not to be found there. In 1885 the Grant
relics were presented to tbe United States
and are to be seen in the national museum,
where they are viewed by thousands every
In addition to $5,000 a year received from
the government, Mrs. Grant had a larre
Income from tbe royalties on her husband's
memoirs. This has, it Is stated, reached
(500,000. Mra. Grant, before her death,
was writing a book of recolloctlous, which
was nearly completed, and which will un
doubtedly prove interesting. Vivian and
Rosemary, tbe daughters- of Nellio Grant
Sartoris, and their mother lived with Mrs.
Grant. Vivian was her grandmother's
favorite and almost constant companion.
Mra. Grant also had a summer home. It
Is located In Coburg, Canada, where, sev
eral months during each year were spent.
It is somewhat of a coincidence that the
bouse of Mrs. Grant is located next to that
of Mrs. Jefferson Davis, widow of tbe pres
ident of the confederacy. The widows of
two of the leading characters of the civil
war were the best of friends, and during
the last summer spent considerable time
In each other's company.
PRATTLE OF THE YOUNGSTERS.
Tommy (after he has been to church for
the first time) What did you get out of the
funny silver plate, mamma? I only got a
"I always do as I please when papa and
mamma are dressed up," said little Willie.
"Why?" quorled smaller Elmer.
" 'Cause they can't punish me then for
fear of mussln' their clothes."
"Mamma," said llttlo Bessie, "has gov
erness any right to punish me for some
thing I have not done?"
"Of course not. dear," replied the mother.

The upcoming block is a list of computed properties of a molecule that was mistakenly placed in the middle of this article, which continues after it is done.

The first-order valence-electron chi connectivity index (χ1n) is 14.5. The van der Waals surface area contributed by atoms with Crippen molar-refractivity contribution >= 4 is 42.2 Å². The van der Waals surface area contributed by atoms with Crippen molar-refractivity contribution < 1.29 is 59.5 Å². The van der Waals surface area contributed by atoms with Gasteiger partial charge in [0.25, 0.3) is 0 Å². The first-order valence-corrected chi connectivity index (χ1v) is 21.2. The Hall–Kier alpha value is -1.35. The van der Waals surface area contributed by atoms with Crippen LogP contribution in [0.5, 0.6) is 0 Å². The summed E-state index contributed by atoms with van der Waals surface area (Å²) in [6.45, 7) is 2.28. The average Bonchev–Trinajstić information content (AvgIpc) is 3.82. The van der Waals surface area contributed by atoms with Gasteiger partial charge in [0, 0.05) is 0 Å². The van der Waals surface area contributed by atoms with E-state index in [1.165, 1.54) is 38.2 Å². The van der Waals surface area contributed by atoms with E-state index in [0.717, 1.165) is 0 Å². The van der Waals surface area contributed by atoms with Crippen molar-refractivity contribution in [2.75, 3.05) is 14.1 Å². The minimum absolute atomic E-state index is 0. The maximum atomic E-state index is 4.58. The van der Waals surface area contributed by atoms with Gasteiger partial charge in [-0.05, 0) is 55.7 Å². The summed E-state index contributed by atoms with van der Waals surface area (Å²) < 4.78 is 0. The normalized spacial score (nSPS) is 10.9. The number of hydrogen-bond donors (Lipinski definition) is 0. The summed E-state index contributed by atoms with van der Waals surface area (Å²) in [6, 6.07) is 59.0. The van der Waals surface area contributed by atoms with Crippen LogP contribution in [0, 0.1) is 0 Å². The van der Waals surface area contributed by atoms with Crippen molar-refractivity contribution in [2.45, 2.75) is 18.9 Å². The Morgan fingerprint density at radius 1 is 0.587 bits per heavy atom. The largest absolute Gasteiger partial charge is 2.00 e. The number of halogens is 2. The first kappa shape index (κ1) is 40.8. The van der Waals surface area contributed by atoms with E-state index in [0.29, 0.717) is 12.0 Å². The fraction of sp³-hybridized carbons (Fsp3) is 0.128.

But why do you ask?"
"Because," replied Bessie, "she punished
me when I didn't do what she told me to."
Jack, who Is 6 years old, came home one
day last week crying that another boy had
"Why didn't you tit him back?" be was
"I did," be answered. "I bit blm back
It waa tbe man wbo dilates on the prin
ciple of political economy and the like,
heavy, ponderous subjnets, that Increase
the size of the hst. But tbe speaker was
his son. In knickerbockers, so hs hastened
"Come here, pop," spoke the lmperator.
"Hold out your hand. I'm going tc tell
Pop held out his hand with a prompt
ness that recognized higher authority.
"Now give a Dime to each finger."
"Mary, Hannah, Louise, Carrie, Chris
tina." "Now nod once to Mary."
The dealer In public opinion nodded with
a vigor that could not have been sur
passed had bis life been dependent
"Now nod twice to Hannah."
He nodded twice. He nodded thrice to
Louise and four times to Carrie and five
times to Christina. Then be looked down
upon bis progeny to hear the dictum of
fate. And the anawer came:
"The Indications ars that you bave pleat
of rubber ia your neck-"